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Baroness Cumberlege: My Lords, the Government have a whole range of initiatives which strengthen family life. The Children Act 1989 was a charter for children. Child benefit remains a cornerstone of our family policy. The Child Support Act reinforces the principle of parental responsibility. The National Health Service and community care Acts support the care of frail and elderly people within their own families. The adoption White Paper seeks to give adopted children the same prospects as other children and the childcare disregard was introduced in October 1994 for people on low incomes claiming benefits. We have a proud record in this field.

Baroness Faithfull: My Lords, is my noble friend aware—I am sure she is—of the research carried out

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by the Joseph Rowntree Trust and Great Ormond Street Hospital, which reflects that children are influenced by their parents and that their behaviour is dependent on either the happiness or unhappiness of their parents? Does she not agree that at the moment the social services are spending a great deal of time on child support work, but very little time on helping parents? Does the Minister agree that that may be due to lack of resources or to other factors? Does she further agree that it is important that parents—and thus the children—should be helped?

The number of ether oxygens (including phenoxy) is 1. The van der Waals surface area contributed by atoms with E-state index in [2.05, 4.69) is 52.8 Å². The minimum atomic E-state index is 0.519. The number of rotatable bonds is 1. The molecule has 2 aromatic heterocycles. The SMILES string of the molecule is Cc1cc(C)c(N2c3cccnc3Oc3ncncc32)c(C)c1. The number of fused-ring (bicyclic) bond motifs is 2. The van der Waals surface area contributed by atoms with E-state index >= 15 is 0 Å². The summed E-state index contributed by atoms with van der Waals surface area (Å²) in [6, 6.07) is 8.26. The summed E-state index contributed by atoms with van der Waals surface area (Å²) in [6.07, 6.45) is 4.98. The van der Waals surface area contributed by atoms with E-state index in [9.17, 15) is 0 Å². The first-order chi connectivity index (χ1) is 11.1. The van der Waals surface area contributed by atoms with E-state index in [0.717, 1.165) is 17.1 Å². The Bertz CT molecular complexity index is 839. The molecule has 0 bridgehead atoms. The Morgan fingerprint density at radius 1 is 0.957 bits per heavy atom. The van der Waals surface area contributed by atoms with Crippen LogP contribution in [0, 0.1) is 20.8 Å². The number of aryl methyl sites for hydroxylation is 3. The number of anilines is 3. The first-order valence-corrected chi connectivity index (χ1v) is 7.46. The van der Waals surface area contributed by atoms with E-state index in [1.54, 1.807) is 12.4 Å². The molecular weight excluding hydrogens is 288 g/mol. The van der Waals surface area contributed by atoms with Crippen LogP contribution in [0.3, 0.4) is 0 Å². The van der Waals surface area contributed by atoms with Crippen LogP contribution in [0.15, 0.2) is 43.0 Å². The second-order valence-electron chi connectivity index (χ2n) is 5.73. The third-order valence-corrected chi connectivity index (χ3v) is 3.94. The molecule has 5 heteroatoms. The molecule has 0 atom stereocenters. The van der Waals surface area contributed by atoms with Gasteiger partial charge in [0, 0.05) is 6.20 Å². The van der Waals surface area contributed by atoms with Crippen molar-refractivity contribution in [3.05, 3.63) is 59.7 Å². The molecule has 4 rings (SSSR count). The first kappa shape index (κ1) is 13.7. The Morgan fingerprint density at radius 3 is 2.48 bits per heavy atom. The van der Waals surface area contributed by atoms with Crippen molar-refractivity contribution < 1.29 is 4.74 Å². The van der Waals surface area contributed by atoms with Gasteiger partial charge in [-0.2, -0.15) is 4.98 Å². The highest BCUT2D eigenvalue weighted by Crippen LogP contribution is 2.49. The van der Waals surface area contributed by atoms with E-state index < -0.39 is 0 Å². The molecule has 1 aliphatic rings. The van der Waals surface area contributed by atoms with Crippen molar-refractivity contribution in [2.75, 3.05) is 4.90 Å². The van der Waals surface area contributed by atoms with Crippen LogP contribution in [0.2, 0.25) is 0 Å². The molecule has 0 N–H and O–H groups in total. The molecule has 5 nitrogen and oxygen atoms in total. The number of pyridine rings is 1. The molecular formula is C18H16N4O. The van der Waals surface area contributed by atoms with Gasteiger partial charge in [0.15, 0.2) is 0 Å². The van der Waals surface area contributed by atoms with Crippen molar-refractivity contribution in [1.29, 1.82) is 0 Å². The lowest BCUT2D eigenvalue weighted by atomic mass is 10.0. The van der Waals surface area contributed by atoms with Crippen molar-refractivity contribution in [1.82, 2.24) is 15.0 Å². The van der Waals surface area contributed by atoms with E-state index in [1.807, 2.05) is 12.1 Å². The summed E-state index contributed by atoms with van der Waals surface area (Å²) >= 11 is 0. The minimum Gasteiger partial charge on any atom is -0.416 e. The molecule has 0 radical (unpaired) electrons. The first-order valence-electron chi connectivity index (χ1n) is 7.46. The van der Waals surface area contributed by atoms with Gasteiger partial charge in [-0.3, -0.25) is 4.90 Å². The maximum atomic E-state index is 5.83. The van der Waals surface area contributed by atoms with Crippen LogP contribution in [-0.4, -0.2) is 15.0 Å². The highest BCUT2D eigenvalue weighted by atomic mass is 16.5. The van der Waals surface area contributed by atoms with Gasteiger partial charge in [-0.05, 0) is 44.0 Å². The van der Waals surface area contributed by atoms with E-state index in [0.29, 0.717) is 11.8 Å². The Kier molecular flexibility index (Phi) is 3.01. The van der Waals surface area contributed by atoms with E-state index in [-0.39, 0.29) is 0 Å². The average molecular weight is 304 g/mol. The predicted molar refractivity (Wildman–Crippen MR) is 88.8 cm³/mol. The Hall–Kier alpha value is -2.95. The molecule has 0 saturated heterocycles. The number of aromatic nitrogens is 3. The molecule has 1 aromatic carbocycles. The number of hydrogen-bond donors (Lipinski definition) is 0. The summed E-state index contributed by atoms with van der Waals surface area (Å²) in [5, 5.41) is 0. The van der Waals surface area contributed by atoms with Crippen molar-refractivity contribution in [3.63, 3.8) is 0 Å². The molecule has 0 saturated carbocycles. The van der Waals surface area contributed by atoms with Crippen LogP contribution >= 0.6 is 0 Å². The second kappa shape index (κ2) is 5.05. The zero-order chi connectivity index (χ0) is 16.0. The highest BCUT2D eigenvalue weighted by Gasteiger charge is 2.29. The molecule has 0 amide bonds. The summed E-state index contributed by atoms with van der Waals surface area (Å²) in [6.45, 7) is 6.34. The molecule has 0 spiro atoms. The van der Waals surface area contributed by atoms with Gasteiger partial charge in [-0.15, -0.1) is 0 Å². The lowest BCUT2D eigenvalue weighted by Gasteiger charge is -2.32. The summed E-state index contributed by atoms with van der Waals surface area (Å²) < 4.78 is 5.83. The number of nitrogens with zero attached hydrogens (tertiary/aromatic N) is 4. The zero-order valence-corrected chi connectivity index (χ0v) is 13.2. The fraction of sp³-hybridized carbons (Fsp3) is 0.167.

Baroness Cumberlege: Yes, my Lords. I believe that bringing up a family is one of the most difficult things that any parent or individual has to face. The maximum support that can be given is important. However, I believe that the family is essentially a private affair. Although it may need help—which is another aspect—the privacy of family life needs to be respected as well.

Baroness Jay of Paddington: My Lords, is the Minister aware that Agenda for Action contains some quite specific proposals? Can the Minister respond to some of those in addition to the general points which she has made? They include reinstating benefits for 16 to 18 year-olds, establishing a legislative framework for family leave and abolishing fault as a ground for divorce? These are specific proposals in the Agenda for Action. How do the Government react?

Baroness Cumberlege: My Lords, there will be a full response, which I shall be happy to give to the noble Baroness in due course.

Lord Monkswell: My Lords, the Minister listed a range of matters which she said supported the family. My understanding of that list is that each one of those items is targeted at individuals, whether as children, parents or mothers and fathers, but that none of them is targeted as regards support for the family. Will the Minister answer the question that my noble friend Lord Stoddart asked, which identifies the action that the Government could take to support the family?

Baroness Cumberlege: My Lords, the reform of family credit supports families. In October 1994 there was the offset of childcare costs against earnings, which supports families. A range of things support the family.

Homeless People: London Area

2.55 p.m.

Lord Dean of Beswick asked Her Majesty's Government: